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The coach: Should I ditch my friend when I start up on my own?

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AJ careers expert Matthew Turner advises an architect who has for a long time planned to start a practice with their friend, but now worries they might not be the best fit

Ever since our second year at college, a friend and I have imagined setting up in practice together. Our careers have taken different routes and we have worked for a couple of years for different firms, but both of us feel it is about the right time to start our own office. However, I have had recent work colleagues with whom I think I would have a much better working relationship, and so I am thinking it might be better to set up with them instead. Should I go with my old friendship or a more recent colleague? 

Matthew Turner the AJ coach

I don’t want to alarm you, but who you set up practice with is an essential and life-changing decision, so you are right to consider it carefully. Of the people I know who run practices, two have told me how little they realised the commitment at the outset. In fact one said he felt more of a bind to his business partnership than his marriage. After all, a couple of decades down the line, as well as needing a functioning relationship, your reputation and livelihood will be completely intertwined and invested, which is not usually the case for marriages. So I really take my hat off to those who make such a partnership work.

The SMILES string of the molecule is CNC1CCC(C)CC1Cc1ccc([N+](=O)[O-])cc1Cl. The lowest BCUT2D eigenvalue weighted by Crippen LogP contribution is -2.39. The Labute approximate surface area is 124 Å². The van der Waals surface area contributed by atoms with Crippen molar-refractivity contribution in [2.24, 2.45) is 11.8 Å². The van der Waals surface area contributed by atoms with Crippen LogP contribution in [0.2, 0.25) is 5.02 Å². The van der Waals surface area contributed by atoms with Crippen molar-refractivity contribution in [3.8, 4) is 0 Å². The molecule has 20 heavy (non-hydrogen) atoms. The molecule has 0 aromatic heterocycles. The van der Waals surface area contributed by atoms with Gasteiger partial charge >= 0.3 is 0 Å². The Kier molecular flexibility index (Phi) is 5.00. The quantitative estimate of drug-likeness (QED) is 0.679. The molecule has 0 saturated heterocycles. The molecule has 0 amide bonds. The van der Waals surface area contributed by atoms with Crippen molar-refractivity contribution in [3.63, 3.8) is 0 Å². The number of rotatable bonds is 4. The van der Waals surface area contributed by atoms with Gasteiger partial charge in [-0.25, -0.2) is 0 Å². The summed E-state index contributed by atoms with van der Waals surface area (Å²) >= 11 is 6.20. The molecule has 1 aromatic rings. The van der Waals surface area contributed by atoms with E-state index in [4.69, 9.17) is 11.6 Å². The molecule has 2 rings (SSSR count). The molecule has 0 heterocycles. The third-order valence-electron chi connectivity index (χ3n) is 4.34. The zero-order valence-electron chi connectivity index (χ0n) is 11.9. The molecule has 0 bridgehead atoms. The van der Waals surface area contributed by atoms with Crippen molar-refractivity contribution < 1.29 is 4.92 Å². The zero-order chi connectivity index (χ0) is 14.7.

Like relationships, a lot of the success derives from being able to communicate effectively. Also vital is possessing complementary skills. Successful partners often excel at different things, such as job-winning, having an eye for detail, technical knowledge, and so on. Perhaps your friend is similar to you, that is why you are friends. Of course you need to be on good terms with your business partners, but perhaps what is best in order to succeed as an architectural outfit is to have contrasting approaches, as well as getting on. 

I would really avoid confusing friendship with business

So, weighing it up, I would really avoid confusing friendship with business. It might be an uncomfortable conversation, but it sounds as though you know in your gut what you should do. Point out that the reason you don’t want to set up with them is precisely because you value them so much that you don’t want to jeopardise your friendship.

AJ coach Matthew Turner is an architect and careers consultant who runs the Building on Architecture consultancy. To contact him with your questions, tweet @TheAJcoach or email him in confidence at hello@buildingonarchitecture.com

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